The Newell test for a theory of cognition

Newell (1980, 1990) proposed a set of criteria to evaluate to what extent an artificial system can be said to provide the computational background for a theory of cognition (or better a simulative account of such a theory). In a 2003 paper that appeared in Behavioural and Brain Science, John Anderson and Christian Lebiere (Anderson and Lebiere, 2003) distilled this list into 12 criteria that they called the “Newell Test for a Theory of Cognition”. As the authors write, these criteria are functional constraints on the cognitive architecture. The first nine reflect things that the architecture must achieve to implement human intellectual capacity, and the last three reflect constraints on how these functions are to be achieved. As such, they do not reflect everything that one should ask of a cognitive theory.

The distilled criteria are the following ones: [1]

capabilities that human beings are able to exhibit: induction, deduction, abduction, analogy, etc. This aspect partially overlaps with the “heterogeneity” criterion proposed in our previous analysis, since Newell assumed that all such inferences could have been tackled with different types of integrated “symbolic systems”. On the other hand, the heterogeneity criterion calls for a heterogeneous approach for knowledge integration, coupling symbols with diverse representations and reasoning procedures.

  • 7 Natural language: a cognitive architecture must be able to deal with natural language interaction;
  • 8 learning: a cognitive architecture should be able to learn and acquire competences;
  • 9 consciousness: a computational theory of cognition should possess a theory of consciousness and model it. This aspect is controversial since, for human beings as well, there is no consensus about a unifying theory of consciousness; nonetheless, many computational models trying to address this issue exist. As mentioned, the last three criteria correspond to different types of constraints through which the above-mentioned skills should develop:
  • 10 development: the overall abilities described above should unfold and grow over time;
  • 11 evolution: a cognitive architecture should reflect the evolutionary processes that have selected certain mechanisms and heuristics; and
  • 12 brain: Newell suggests that the components of the cognitive architectures should be mapped onto brain structures and, in addition, that these matches should develop in a neural implementation such that the computation of the neural structures match the one of the assigned components. The latter criterion evidences how Newell, after an initial period ofindifference towards neuroscience, started to consider the “biological band” an important aspect to enrich the constraints posed by its systems (in particular SOAR) at the highest bands.

These criteria, very similar in nature to some of the desiderata for the development of cognitive architectures presented in Chapter 3, were used to evaluate two different theories of cognition (i.e., ACT-R and classical connectionism) in a qualitative way. Given the type of defined criteria it was, indeed, impossible to make a stricter comparison. For most of the criteria, in fact, there is not a direct way to assess the extent to which a given computational cognitive theory can actually be compared or ranked with respect to them. In other words, such criteria have been called “general”, since they cover all the major aspects of the cognitive spectrum, but in most cases they are generic (i.e., highly underspecified) and, as such, affected by subjective judgements. As Anderson and Lebiere (2003) also pointed out, “Regrettably, we were not able to state the Newell criteria in such a way that their satisfaction would be entirely a matter of objective fact” (597). Summing up: the Newell test can be used to evaluate, in general, the human-likeness of cognitively inspired computational models and the extent to which such models can be said to have a “theory of cognition”. In principle, if we accept the assumption that adequately plausible human-like models can also converge towards human-level results (as has been proven for many computational models in the history of cognitive science), this test could be also seen as an indirect way of assessing the human-level intelligence (in the “weak” sense) of integrated systems. It is, however, difficult to envisage its use in evaluating and comparing specific computational models of cognition (e.g., let’s say models of semantic ambiguity resolutions) and, finally, the subjective assignment of the ratings for many of the criteria represents one of its biggest weaknesses.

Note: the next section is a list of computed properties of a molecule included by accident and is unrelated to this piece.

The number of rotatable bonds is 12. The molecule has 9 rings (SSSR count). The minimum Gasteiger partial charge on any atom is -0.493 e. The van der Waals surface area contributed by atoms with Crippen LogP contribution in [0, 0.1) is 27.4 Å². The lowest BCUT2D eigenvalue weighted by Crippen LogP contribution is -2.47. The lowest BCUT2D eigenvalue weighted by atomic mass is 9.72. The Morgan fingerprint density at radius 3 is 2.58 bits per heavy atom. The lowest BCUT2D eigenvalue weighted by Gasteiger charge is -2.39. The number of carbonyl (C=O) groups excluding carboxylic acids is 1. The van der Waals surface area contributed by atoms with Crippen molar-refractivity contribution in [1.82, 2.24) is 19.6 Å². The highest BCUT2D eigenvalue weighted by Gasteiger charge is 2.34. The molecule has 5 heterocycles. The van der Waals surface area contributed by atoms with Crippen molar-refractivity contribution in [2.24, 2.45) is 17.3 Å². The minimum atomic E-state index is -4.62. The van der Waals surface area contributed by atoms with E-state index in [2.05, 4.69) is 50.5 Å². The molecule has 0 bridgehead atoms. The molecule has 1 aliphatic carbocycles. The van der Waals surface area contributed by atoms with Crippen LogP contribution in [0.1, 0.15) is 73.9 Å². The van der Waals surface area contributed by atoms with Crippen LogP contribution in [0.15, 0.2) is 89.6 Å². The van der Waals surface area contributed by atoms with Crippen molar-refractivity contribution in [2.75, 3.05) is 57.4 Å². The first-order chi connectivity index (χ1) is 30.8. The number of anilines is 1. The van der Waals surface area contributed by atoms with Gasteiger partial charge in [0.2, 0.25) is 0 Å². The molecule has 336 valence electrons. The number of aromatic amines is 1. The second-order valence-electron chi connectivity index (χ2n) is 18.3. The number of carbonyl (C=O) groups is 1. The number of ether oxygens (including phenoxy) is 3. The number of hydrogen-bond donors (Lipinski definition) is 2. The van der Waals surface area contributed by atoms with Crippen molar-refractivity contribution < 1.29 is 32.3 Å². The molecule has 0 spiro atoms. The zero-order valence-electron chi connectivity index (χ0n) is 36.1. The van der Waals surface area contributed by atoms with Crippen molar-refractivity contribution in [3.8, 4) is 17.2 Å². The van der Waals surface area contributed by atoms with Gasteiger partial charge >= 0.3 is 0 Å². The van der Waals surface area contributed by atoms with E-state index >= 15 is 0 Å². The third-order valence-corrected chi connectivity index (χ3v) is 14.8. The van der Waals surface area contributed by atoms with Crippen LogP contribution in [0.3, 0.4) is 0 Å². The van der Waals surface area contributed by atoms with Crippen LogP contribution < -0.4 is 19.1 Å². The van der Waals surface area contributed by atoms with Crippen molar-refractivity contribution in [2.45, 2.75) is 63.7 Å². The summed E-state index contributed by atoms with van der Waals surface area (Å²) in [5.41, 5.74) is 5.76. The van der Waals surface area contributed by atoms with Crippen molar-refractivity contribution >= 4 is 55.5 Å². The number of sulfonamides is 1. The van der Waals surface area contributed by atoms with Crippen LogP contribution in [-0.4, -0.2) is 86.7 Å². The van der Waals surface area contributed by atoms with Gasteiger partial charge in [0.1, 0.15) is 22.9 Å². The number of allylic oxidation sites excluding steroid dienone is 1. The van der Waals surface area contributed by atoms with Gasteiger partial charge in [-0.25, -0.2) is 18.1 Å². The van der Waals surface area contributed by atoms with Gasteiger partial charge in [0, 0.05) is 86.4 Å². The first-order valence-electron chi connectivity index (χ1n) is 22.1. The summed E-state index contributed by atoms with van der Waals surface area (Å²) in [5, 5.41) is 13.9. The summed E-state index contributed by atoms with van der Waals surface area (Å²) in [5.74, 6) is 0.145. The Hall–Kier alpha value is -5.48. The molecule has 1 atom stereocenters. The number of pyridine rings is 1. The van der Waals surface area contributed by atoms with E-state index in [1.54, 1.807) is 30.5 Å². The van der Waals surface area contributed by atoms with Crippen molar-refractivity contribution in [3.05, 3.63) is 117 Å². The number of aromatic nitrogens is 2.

• [1] flexible behaviour: i.e., for Newell, a system with a theory of cognition shouldbe flexible enough to learn and perform almost arbitrary cognitive tasks witha high degree of expertise; 2 real-time performance: this criterion calls for systems able to solve the task in“human time”, which Newell calls “real-time”; 3 adaptive behaviour: cognitive architectures should have mechanisms thatenable their adaptivity; 4 vast knowledge base: this criterion calls for the same necessity of the “size”requirement that was considered in the previous chapter for the analysis ofthe knowledge level in cognitive architectures. Having a system with hugeknowledge base, indeed, immediately poses computational and cognitiveproblems concerning the retrieval of the correct knowledge, given a taskto solve, that are neglected or hidden under the carpet when such systemsemploy only toy knowledge bases. 5 Dynamic behaviour: for Newell, a system with a theory of cognition must beable to deal with the unexpected and with a changing environment; 6 knowledge integration: different kinds of knowledge should be integrated inorder to endow a cognitive architecture with the full range of inferential
 
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